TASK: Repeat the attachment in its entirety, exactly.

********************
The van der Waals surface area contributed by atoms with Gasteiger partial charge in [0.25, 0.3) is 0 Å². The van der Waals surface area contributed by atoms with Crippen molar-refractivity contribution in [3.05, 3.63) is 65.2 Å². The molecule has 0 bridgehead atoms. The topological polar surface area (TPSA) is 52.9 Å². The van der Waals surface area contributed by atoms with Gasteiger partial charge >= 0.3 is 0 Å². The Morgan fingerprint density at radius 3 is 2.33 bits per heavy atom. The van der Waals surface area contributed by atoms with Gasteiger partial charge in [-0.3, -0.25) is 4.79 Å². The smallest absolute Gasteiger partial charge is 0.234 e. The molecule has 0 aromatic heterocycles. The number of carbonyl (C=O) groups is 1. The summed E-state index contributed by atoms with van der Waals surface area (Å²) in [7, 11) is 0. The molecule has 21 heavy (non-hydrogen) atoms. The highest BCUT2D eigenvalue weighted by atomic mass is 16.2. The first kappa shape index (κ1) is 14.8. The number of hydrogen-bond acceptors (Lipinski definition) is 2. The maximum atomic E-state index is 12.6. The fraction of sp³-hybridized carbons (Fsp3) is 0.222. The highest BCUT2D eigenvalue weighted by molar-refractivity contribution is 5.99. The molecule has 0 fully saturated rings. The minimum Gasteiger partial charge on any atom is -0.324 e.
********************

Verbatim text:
The van der Waals surface area contributed by atoms with Gasteiger partial charge in [0.25, 0.3) is 0 Å². The van der Waals surface area contributed by atoms with Crippen molar-refractivity contribution in [3.05, 3.63) is 65.2 Å². The molecule has 0 bridgehead atoms. The topological polar surface area (TPSA) is 52.9 Å². The van der Waals surface area contributed by atoms with Gasteiger partial charge >= 0.3 is 0 Å². The Morgan fingerprint density at radius 3 is 2.33 bits per heavy atom. The van der Waals surface area contributed by atoms with Gasteiger partial charge in [-0.3, -0.25) is 4.79 Å². The smallest absolute Gasteiger partial charge is 0.234 e. The molecule has 0 aromatic heterocycles. The number of carbonyl (C=O) groups is 1. The summed E-state index contributed by atoms with van der Waals surface area (Å²) in [7, 11) is 0. The molecule has 21 heavy (non-hydrogen) atoms. The highest BCUT2D eigenvalue weighted by atomic mass is 16.2. The first kappa shape index (κ1) is 14.8. The number of hydrogen-bond acceptors (Lipinski definition) is 2. The maximum atomic E-state index is 12.6. The fraction of sp³-hybridized carbons (Fsp3) is 0.222. The highest BCUT2D eigenvalue weighted by molar-refractivity contribution is 5.99. The molecule has 0 fully saturated rings. The minimum Gasteiger partial charge on any atom is -0.324 e.